How white and red each other did destroy!
But now her cheek was paleand by and by
It flash'd forth fireas lightning from the sky.


Now was she just before him as he sat
And like a lowly lover down she kneels;
With one fair hand she heaveth up his hat
Her other tender hand his fair cheek feels:
His tenderer cheek receives her soft hand's print
As apt as new-fall'n snow takes any dint.


Owhat a war of looks was then between them!
Her eyes petitioners to his eyes suing;



His eyes saw her eyes as they had not seen them;
Her eyes woo'd stillhis eyes disdain'd the wooing:
And all this dumb play had his acts made plain
With tearswhichchorus-likeher eyes did rain.


Full gently now she takes him by the hand
A lily prison'd in a gaol of snow
Or ivory in an alabaster band;
So white a friend engirts so white a foe:
This beauteous combatwilful and unwilling
Show'd like two silver doves that sit a-billing.


Once more the engine of her thoughts began:
'O fairest mover on this mortal round
Would thou wert as I amand I a man
My heart all whole as thinethy heart my wound;
For one sweet look thy help I would assure thee
Though nothing but my body's bane would cure thee!


'Give me my hand' saith he'why dost thou feel it?'
'Give me my heart' saith she'and thou shalt have it:
Ogive it melest thy hard heart do steel it
And being steel'dsoft sighs can never grave it:
Then love's deep groans I never shall regard
Because Adonis' heart hath made mine hard.'


'For shame' he cries'let goand let me go;
My day's delight is pastmy horse is gone
And 'tis your fault I am bereft him so:
I pray you henceand leave me here alone;
For all my mindmy thoughtmy busy care
Is how to get my palfrey from the mare.'


Thus she replies: 'Thy palfreyas he should
Welcomes the warm approach of sweet desire:
Affection is a coal that must be cool'd;
Elsesuffer'dit will set the heart on fire:
The sea hath boundsbut deep desire hath none;
Therefore no marvel though thy horse be gone.


'How like a jade he stoodtied to the tree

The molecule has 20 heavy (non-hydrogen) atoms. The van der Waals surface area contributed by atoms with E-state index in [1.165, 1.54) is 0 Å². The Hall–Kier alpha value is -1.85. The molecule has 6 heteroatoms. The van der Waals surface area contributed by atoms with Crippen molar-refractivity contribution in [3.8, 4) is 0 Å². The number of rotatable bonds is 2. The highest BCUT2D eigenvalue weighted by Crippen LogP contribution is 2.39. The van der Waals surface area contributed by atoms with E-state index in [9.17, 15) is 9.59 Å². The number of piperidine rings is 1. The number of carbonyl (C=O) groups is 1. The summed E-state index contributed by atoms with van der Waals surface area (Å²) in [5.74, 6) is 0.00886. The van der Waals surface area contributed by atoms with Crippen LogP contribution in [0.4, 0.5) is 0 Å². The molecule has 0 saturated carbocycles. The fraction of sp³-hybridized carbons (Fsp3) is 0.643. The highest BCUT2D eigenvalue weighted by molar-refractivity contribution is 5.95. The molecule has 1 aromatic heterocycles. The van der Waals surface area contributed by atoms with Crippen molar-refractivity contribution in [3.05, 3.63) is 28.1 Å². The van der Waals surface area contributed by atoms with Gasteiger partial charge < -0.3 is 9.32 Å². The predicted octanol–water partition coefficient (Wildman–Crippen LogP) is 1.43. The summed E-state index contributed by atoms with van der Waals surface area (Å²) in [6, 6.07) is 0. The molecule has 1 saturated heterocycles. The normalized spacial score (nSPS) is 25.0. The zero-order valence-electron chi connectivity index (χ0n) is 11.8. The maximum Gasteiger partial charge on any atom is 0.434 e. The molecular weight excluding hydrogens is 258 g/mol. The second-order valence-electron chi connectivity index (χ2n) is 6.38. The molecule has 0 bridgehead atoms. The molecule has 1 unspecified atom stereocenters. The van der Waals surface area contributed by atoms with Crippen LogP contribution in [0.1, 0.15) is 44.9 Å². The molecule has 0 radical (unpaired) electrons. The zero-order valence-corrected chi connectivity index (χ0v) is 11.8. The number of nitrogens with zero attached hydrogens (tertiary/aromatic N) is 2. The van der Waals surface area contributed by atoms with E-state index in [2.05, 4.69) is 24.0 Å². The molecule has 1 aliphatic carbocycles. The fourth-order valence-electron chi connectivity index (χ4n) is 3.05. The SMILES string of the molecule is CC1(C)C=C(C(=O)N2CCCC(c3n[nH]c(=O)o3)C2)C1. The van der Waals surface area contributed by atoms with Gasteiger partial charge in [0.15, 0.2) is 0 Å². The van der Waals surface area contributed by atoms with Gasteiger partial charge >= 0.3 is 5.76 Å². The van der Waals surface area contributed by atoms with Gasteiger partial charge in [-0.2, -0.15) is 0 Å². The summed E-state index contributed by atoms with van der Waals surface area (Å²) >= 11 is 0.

Servilely master'd with a leathern rein!
But when he saw his lovehis youth's fair fee
He held such petty bondage in disdain;
Throwing the base thong from his bending crest
Enfranchising his mouthhis backhis breast.


'Who sees his true-love in her naked bed
Teaching the sheets a whiter hue than white
Butwhen his glutton eye so full hath fed
His other agents aim at like delight?
Who is so faintthat dare not be so bold
To touch the firethe weather being cold?


'Let me excuse thy coursergentle boy;
And learn of himI heartily beseech thee
To take advantage on presented joy;
Though I were dumbyet his proceedings teach thee;
Olearn to love; the lesson is but plain
And once made perfectnever lost again.'


I know not love' quoth he'nor will not know it
Unless it be a boarand then I chase it;
'Tis much to borrowand I will not owe it;



My love to love is love but to disgrace it;
For I have heard it is a life in death
That laughs and weepsand all but with a breath.


'Who wears a garment shapeless and unfinish'd?
Who plucks the bud before one leaf put forth?
If springing things be any jot diminish'd
They wither in their primeprove nothing worth:
The colt that's back'd and burden'd being young
Loseth his pride and never waxeth strong.


'You hurt my hand with wringing; let us part
And leave this idle themethis bootless chat:
Remove your siege from my unyielding heart;
To love's alarms it will not ope the gate:
Dismiss your vowsyour feigned tearsyour flattery;
For where a heart is hard they make no battery.'


'What! canst thou talk?' quoth she'hast thou a tongue?
Owould thou hadst notor I had no hearing!
Thy mermaid's voice hath done me double wrong;
I had my load beforenow press'd with bearing:
Melodious discordheavenly tune harshsounding
Ear's deep-sweet musicand heart's deep-sore wounding.


'Had I no eyes but earsmy ears would love
That inward beauty and invisible;
Or were I deafthy outward parts would move
Each part in me that were but sensible:
Though neither eyes nor earsto hear nor see
Yet should I be in love by touching thee.


'Saythat the sense of feeling were bereft me
And that I could not seenor hearnor touch
And nothing but the very smell were left me
Yet would my love to thee be still as much;
For from the stillitory of thy face excelling
Comes breath perfumed that breedeth love by
smelling.


'ButOwhat banquet wert thou to the taste
Being nurse and feeder of the other four!
Would they not wish the feast might ever last
And bid Suspicion double-lock the door
Lest Jealousythat sour unwelcome guest
Shouldby his stealing indisturb the feast?'


Once more the ruby-colour'd portal open'd
Which to his speech did honey passage yield;
Like a red mornthat ever yet betoken'd
Wreck to the seamantempest to the field
Sorrow to shepherdswoe unto the birds
Gusts and foul flaws to herdmen and to herds.


This ill presage advisedly she marketh:
Even as the wind is hush'd before it raineth
Or as the wolf doth grin before he barketh
Or as the berry breaks before it staineth
Or like the deadly bullet of a gun
His meaning struck her ere his words begun.


And at his look she flatly falleth down
For looks kill love and love by looks reviveth;
A smile recures the wounding of a frown;



But blessed bankruptthat by love so thriveth!